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India's Living Constitution

Ideas, Practices, Controversies

Edited by Zoya Hasan, E. Sridharan and R. Sudarshan

India's Living Constitution

An examination of the ideas, practices and controversies surrounding the Indian Constitution.

Imprint: Anthem Press
ISBN 9781843311379
March 2005 | 464 Pages | 244 x 168mm / 9.6 x 6.6
PRICE:  £21.99  /  $34.95  Buy from Amazon.co.uk  Buy from Amazon.com

About This Book

India became independent in 1947 and, after nearly three years of debate in the Constituent Assembly, adopted a Constitution that came into effect on 26 January 1950. This Constitution has lasted until the present, with its basic structure unaltered, a remarkable achievement given that the generally accepted prerequisites for democratic stability did not exist, and do not exist even today. Half a century of constitutional democracy is something that political scientists and legal scholars need to analyze and explain. This volume examines the career of constitutional-political ideas (implicitly of Western origin) in the text of the Indian Constitution or implicit within it, as well as in actual political practice in the country over the past half-century.

Readership: A key text for legal scholars, political scientists, historians and students.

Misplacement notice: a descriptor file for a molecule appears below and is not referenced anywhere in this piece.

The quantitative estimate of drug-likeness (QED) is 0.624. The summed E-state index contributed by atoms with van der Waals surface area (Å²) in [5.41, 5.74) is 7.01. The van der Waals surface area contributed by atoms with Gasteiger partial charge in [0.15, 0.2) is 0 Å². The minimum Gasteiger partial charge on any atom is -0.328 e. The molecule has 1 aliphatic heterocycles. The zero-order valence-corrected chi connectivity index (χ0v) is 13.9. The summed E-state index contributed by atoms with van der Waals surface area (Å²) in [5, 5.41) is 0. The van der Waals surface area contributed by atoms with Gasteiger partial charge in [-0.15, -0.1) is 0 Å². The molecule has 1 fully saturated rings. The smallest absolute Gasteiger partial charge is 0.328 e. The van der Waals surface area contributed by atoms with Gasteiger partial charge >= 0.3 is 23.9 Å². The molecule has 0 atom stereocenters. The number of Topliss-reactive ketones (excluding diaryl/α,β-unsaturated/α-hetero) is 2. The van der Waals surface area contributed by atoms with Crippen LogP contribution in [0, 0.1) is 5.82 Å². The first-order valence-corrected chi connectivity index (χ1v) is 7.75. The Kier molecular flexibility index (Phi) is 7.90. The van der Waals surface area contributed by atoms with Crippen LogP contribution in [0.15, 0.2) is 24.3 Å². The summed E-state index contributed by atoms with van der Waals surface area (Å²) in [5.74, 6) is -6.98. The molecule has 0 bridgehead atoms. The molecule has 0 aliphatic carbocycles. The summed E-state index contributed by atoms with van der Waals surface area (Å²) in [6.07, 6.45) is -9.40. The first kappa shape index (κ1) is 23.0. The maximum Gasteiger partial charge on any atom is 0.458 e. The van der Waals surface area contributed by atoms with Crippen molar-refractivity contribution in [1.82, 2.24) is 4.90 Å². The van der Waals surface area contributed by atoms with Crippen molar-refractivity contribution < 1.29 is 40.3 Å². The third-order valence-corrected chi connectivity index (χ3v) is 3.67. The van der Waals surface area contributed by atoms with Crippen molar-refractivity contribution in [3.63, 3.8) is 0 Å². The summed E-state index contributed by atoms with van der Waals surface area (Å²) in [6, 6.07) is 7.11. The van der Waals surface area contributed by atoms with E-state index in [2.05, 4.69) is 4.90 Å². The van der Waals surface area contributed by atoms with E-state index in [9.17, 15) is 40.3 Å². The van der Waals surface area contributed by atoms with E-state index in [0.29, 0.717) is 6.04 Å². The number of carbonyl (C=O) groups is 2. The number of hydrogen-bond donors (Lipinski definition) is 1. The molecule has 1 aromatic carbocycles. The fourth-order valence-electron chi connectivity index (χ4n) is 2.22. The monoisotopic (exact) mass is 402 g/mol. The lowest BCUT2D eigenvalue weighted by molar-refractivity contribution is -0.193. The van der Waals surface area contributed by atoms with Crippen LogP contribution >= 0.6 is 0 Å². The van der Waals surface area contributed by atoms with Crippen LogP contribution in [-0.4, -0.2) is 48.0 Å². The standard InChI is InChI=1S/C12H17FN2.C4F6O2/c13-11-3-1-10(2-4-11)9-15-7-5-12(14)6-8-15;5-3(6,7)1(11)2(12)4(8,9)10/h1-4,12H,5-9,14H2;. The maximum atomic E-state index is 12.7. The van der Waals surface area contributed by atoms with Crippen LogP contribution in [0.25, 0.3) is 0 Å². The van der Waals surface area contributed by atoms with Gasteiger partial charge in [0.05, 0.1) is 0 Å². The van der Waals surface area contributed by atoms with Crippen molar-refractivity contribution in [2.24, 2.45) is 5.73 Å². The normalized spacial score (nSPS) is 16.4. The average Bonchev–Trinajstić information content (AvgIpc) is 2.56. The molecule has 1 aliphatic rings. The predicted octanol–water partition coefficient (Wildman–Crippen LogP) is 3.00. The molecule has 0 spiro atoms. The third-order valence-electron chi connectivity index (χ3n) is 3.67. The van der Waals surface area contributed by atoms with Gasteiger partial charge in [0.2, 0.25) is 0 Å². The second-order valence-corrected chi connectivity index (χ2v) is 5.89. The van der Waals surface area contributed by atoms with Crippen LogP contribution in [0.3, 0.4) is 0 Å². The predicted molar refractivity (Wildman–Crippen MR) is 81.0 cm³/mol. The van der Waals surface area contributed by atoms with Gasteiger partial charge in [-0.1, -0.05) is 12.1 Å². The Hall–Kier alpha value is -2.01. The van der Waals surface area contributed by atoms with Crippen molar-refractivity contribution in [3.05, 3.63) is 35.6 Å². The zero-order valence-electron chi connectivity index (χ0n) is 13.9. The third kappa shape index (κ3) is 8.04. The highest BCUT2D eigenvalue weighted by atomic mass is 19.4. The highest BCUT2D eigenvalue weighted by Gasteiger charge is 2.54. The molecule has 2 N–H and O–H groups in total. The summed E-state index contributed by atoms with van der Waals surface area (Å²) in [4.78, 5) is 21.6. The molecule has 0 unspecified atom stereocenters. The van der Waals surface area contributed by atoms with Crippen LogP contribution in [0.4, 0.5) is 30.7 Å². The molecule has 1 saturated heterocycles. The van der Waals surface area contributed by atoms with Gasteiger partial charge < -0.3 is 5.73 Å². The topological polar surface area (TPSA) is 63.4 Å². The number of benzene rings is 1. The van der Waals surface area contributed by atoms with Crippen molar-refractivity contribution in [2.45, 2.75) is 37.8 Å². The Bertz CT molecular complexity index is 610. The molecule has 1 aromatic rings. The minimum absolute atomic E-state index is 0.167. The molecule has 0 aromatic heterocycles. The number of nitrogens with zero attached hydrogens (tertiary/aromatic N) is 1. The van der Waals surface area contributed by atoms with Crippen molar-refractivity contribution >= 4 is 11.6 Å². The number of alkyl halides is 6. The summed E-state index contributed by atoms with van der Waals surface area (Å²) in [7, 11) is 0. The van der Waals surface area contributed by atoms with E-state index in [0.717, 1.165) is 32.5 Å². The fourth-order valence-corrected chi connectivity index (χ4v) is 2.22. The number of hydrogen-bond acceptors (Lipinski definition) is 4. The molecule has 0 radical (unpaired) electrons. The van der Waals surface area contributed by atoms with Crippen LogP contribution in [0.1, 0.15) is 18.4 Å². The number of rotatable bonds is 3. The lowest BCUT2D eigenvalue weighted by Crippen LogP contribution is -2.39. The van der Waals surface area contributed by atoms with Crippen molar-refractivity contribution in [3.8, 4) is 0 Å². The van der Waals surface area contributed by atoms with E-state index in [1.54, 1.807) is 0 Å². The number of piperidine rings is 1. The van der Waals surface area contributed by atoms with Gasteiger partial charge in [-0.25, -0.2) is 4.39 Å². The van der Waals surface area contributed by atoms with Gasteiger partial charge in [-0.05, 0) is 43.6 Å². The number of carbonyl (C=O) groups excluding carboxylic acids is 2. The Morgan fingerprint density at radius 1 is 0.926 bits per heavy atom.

Author Information

Zoya Hasan is Professor of Political Science, Centre for Political Studies, and Director of the Women's Studies Programme, Jawaharlal Nehru University, New Delhi.

E. Sridharan is Academic Director of the University of Pennsylvania Institute for the Advanced Study of India, New Delhi.

R. Sudarshan is Senior Governance Advisor to the UNDP in Indonesia, and has worked for the UNDP since 1991, heading divisions in the India Office dealing with public policy and human development.

Table of Contents

Preface; Notes on Contributors; INTRODUCTION: 1. Introduction: Civilization, Constitution, Democracy; I. OVERVIEW: 2. The (Im)possibility of Consitutional Justice: Seismographic Notes on Indian Consitutionalism; 3. The Indian Consitution and Democracy; 4. The Nation and the State in India: A Difficult Bond; II. ORGANIZING PRINCIPLES: 5. India's Secular Consitution; 6. How Has the Proliferation of Parties Affected the indian Federation?: A Comparative Approach; 7. 'Stateness' and Democracy in India's Constitution; 8. The Inner Conflict of Constitutionalism: Judicial Review and the 'Basic Strucutre'; III: RIGHTS AND JUSTICE: 9. Individual and Group Rights: A View From India, 10. Sex Equality, Liberty, and Privacy: A Comparative Approach to the Feminist Critique; IV. EQUITY: 11. The Pursuit of Social Justice; 12. The Long Half-Life of Reservations; V. INDIA'S POLITY: 13. The Expected and the Unintended in Working a Democratic Constitution; 14. The Origins of the Electoral System: Rules, Representation, and Power-Sharing in India's Democracy; 15. Decentralization and Local Government: The 'Second Wind' of Democracy in India, 16. The 'Politics of Presence' and Legislative Reservations; Index